A Beginner’s Guide to Designing Fictional Firearms - Chapter 3: “The Bullet’s Journey” has been a difficult mess to work with.
The script is on its second drafts and at every turn I seem to make things harder and harder for myself. I want this chapter to be about ballistics. About what happens to a bullet after it is chambered into a firearm, the primer is struck and the powder ignites and combusts, releasing hot expanding gases that propel the bullet out of its casing, squeezing down the rifled grooves and building up a spin that will gyroscopically stabilize it as it carves its way through air that becomes viscous at supersonic speeds, finally striking the target etc, etc blablablabla — as you can see, it rapidly becomes a dry topic.
Worse yet, I had to choose a firearm with an obscure dropping-block action, the .45-.110 Model 1874 Sharps because it had the simplest single-shot action, and I felt that a buffalo hunting rifle would be the best suited to the world of Jardin, which the Alpaca Cavalry is trying to colonize; a land that is inhabited by massive insects and even bigger plants.
I could’ve gone with a simple, typical bolt-action rifle that I was familiar with but nooo-o. Stupid artistic integrity.
And it seems that this chapter is going to require a LOT of tight mechanical drawings. Hell, the whole series is going to need them, but I guess the hardest part is to prevent it from all becoming too boring and pedantic because people don’t associate with metal moving parts so well like they do with characters that talk and sing and dance.
But it’s a story I think needs to be told, and I think this is that time where I need to find my artsy-fartsy voice where I can get people to understand that there is a world out there where hunters and sport enthusiasts will do things like collect bits of spent lead and tire weights and melt them down in a little heater-pot and cast their own bullets and replace the primers on used brass casings.
So I have to find that route where I’m not compromising entertainment value for authenticity, and yet somehow keeping things manageable enough that I can put out one release a week. But people have already donated to the project so I can’t give up. I’ll find a way even if it kills me.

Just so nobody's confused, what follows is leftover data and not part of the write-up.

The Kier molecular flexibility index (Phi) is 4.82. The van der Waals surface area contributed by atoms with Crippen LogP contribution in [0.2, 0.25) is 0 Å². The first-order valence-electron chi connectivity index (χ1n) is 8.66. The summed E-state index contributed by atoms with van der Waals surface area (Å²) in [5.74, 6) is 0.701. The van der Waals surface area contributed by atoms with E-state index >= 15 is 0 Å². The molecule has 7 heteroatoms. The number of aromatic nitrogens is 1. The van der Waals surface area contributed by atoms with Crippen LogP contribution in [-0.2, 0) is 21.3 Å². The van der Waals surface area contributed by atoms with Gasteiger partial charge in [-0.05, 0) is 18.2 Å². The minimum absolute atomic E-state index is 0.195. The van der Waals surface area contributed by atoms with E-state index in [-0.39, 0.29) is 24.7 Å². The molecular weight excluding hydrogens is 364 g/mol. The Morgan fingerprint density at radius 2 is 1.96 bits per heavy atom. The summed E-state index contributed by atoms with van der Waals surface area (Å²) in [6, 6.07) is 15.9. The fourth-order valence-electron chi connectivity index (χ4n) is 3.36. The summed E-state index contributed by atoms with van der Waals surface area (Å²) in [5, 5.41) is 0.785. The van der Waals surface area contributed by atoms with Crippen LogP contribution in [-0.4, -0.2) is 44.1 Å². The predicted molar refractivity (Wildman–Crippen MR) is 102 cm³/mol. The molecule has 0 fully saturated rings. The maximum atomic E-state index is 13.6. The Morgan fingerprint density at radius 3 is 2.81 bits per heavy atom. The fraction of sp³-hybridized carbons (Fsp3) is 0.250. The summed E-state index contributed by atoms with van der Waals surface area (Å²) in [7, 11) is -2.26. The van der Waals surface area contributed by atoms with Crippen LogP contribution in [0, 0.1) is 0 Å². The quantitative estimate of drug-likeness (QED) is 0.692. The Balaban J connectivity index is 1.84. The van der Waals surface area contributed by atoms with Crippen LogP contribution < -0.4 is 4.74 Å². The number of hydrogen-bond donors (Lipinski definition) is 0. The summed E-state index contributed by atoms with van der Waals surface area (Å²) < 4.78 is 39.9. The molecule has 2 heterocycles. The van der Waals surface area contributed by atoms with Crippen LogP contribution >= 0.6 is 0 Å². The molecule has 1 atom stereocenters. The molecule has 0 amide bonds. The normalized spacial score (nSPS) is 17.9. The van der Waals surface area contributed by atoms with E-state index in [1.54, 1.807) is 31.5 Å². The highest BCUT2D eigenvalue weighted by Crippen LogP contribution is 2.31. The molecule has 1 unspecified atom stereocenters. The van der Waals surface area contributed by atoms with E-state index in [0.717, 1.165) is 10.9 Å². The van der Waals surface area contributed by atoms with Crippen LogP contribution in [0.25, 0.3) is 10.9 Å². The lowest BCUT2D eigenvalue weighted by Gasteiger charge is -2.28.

I figured since I was going to make ”A Beginner’s Guide to Designing Fictional Firearms” without any income except what people would donate, I’d release any behind-the-scenes planning materials to help other aspiring comic artists/animatiors.
When I was working on the second chapter of ABG2DFF, it became apparent that a 4-koma layout wasn’t going to cut it.
I saw the little sequence where the soldiers turn off the lights and use the flashlight to cast a spooky face in my head as a moving animation. I could have done it with several panels in comic-style, but tumblr only lets you upload a maximum of 10 images and at that stage it was practically animation.
So since I was using TVP Animation as my drawing medium, the transition was pretty natural though I had never set out from the start to make ABG2DFF into a motion-comic.
It helped me to stay on track when I started getting caught up in the fussy details of animating each shot, and I could edit the screenplay for continuity issues and return to the animation whenever something was amiss. A lot of times things these things occurred to me while I was drawing so I would hop back and forth between Fade In and TVP Animation which were running on separate monitors/computers. (I use Input Director to do this)
It IS a lot more fun to work on ABG2DFF as a comic rather than as a manual though, because it’s not just me reciting a list of designer’s axioms and I can make it into a source of entertainment — something that is vital if you intend on doing it regularly as a day job, which this is.
If you don’t think evolution is badass yet, here is a parasitic fungus that takes over EVERY tissue cell in the victim and the fruiting body eventually sprouts from the corpse in order to spread the infection. Some species affect the behavior of the host turning it into a zombie. Check out this video
Ah look this is the zombie fungus I was talking about to my boyfriend a few days ago.
My tumblr dash seems to be reading my thoughts.
Fucking hell. I hope it never spreads to humans.
hello friend let me tell you about a little video game called The Last of Us
These things terrify me so I feel the need to share that terror around a bit to cope with it.
Hey, here’s a fun fact for you all! Some of the ants, upon dying from this, release a scream so loud, it’s possible for humans to hear it.
I may or may not have a whole subplot about this fungus in my webcomic.